By Bobbie Hart O’Neill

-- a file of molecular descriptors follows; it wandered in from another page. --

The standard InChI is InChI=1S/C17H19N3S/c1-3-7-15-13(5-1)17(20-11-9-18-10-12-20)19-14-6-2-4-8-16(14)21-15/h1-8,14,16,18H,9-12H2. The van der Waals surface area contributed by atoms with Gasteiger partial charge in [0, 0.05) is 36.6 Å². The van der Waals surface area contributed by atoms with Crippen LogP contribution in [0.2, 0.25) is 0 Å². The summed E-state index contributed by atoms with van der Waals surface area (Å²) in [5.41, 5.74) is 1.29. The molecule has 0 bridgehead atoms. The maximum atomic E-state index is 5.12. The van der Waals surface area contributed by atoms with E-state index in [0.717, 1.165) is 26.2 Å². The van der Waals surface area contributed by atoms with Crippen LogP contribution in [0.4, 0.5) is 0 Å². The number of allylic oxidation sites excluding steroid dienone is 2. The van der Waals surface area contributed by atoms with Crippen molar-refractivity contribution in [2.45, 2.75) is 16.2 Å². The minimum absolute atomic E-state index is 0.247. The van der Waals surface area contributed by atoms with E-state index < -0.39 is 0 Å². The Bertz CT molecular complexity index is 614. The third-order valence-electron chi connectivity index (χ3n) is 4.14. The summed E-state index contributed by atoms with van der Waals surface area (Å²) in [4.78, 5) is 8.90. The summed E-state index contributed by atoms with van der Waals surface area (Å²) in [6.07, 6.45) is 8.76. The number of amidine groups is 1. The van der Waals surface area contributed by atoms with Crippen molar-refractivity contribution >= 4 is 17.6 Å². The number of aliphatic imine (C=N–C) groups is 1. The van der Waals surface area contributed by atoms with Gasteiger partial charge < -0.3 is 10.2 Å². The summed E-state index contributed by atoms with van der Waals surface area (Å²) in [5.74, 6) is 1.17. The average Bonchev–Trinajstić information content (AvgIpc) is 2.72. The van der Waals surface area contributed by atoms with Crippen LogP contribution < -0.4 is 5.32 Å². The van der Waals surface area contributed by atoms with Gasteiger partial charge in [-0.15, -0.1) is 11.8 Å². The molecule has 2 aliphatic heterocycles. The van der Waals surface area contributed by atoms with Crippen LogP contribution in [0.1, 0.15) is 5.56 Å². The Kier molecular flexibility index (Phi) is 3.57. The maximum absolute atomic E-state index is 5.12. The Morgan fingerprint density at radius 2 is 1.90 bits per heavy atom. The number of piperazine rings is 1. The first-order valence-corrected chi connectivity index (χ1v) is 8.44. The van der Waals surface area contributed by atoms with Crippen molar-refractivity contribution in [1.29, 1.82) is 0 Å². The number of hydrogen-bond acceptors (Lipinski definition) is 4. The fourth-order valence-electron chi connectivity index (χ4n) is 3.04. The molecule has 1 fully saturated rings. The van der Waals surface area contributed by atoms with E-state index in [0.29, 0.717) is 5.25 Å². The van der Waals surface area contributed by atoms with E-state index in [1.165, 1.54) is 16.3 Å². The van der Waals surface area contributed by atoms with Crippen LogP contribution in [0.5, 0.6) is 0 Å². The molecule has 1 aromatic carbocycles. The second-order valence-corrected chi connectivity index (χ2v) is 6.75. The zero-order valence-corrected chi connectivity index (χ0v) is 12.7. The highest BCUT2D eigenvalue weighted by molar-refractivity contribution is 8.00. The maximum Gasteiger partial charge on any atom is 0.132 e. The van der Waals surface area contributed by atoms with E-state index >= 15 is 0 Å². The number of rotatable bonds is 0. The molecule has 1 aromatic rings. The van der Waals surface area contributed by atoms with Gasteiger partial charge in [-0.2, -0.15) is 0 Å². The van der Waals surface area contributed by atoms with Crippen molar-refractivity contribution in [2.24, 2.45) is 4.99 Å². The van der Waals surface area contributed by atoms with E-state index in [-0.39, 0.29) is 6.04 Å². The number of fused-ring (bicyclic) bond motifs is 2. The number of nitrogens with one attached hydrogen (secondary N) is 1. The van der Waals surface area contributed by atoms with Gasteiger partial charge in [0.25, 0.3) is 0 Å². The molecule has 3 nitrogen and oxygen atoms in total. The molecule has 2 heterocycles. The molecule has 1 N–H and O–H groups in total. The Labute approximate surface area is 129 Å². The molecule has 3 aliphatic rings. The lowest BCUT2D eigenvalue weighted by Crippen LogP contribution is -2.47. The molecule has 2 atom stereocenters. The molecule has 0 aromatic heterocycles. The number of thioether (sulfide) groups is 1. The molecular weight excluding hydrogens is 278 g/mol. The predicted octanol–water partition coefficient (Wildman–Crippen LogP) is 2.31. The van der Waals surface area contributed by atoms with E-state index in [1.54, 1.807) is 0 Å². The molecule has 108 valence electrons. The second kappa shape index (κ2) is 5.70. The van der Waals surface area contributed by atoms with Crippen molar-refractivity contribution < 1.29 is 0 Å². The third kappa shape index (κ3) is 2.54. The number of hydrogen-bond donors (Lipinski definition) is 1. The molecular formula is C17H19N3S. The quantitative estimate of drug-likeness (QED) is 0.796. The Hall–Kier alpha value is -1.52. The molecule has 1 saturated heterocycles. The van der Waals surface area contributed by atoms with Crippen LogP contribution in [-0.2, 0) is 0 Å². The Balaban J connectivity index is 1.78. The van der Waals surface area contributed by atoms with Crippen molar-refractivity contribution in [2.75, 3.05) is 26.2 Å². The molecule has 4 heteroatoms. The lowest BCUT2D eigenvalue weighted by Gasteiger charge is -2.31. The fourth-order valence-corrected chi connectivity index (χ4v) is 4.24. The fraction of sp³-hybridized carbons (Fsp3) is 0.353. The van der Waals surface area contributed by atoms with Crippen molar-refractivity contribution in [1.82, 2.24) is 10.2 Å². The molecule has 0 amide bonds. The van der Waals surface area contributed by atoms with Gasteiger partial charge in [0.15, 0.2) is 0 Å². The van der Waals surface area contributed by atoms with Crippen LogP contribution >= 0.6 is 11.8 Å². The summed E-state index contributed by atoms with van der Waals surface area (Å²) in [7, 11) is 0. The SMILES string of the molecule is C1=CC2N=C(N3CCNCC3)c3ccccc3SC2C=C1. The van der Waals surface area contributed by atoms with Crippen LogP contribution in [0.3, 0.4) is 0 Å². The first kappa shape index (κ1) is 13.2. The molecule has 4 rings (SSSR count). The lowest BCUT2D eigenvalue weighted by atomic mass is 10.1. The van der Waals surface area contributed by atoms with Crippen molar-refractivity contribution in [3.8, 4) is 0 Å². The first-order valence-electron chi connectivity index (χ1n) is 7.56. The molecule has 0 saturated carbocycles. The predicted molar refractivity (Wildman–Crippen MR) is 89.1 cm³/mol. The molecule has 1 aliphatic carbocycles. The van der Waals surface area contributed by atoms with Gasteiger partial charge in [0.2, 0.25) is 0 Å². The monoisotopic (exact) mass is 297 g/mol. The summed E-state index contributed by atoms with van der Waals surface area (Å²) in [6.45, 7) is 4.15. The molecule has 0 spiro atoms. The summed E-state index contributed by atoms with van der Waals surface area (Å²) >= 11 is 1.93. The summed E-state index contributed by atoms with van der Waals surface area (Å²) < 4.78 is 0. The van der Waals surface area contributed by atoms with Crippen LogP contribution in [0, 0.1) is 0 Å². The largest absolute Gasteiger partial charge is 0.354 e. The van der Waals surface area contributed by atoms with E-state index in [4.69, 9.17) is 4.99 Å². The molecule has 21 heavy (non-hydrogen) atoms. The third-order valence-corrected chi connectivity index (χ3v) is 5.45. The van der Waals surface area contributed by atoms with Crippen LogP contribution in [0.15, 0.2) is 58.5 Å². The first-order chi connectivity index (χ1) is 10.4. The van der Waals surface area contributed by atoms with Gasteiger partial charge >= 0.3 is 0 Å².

CSMS Magazine Staff WriterI was 10 years old in 1933, when my parents came down from up-state New York. Then, Florida was beautiful and almost entirely green. I’m sure it still is. My father was a machinist, and took work where he could find it. My father was an English man and my mother was Indian. We lived in Tampa for a very short while. I only went to school there for a very short while, as I was getting severe asthma attacks. It was the largest city I had ever lived in, and got lost one day coming home from school. That scared my parents and me half to death. I don’t ever remember going back to school there after that. I do remember we had a milkman named Red, who was a Seminole Indian. I also remember sneaking out of the house one evening just before dark to go down the street to look at a neighbor’s fishpond. I had never seen one before, and while I was watching the fish, people were coming out of the house and I had to hide behind a bush so they wouldn’t see me. I never did that again!!! I also remember the festival on Tampa Bay for Gasparo the Pirate and his ship. Then we moved to Dunedin and lived in part of a house that was in a citrus orchard. I slept outside on a cot in a screened in back porch, where I almost froze to death. It must have been a fairly cold winter, as the smudge pots were going most of December and January, which of course did not help my asthmatic attacks. I went to school when I could breathe, which wasn’t very often. There was a black couple who tended to the orchard. They lived in a shack. The woman’s name was Rosa, and I remember she could not read or write, and that startled me. She made lye soap and washed clothes in a great big pot of water, which hung over a fire pit. She was actually my best friend down there. My mother’s friends were also from New York State, and they lived in a trailer with five kids. I remember going to Clearwater to the ocean. I remember going somewhere around there to watch Greek sponge divers – Tarpon Springs? I also remember going out with school friends to play in a meadow where there were those big cactuses called Spanish daggers. There, we watched with great astonishment a stream with a big black snake swimming in it. That impressed me, as I had never seen a swimming snake before, let alone a black one. My father fished so we ate a lot of fish. I also remember those awful canned salmon sandwiches. Canned salmon was cheap. It was during the Great Depression, and everyone I knew was poor. My mother had taken me to a doctor for my asthma, and she would stuff cotton soaked in argorol solution up both sides of my nose for about an hour to take the mucous out of my sinuses. That was a real bummer to undergo once a week. That was the extent of my treatment for asthma. Note: Bobbie Hart O’Neill, 84, is a retired print media journalist with more than 40 years experience in the field. She has worked as a reporter, feature writer, columnist, public relations writer, magazine/newsletter editor and publisher. She is a current contributor to CSMS Magazine. She now lives in Yuma, Arizona.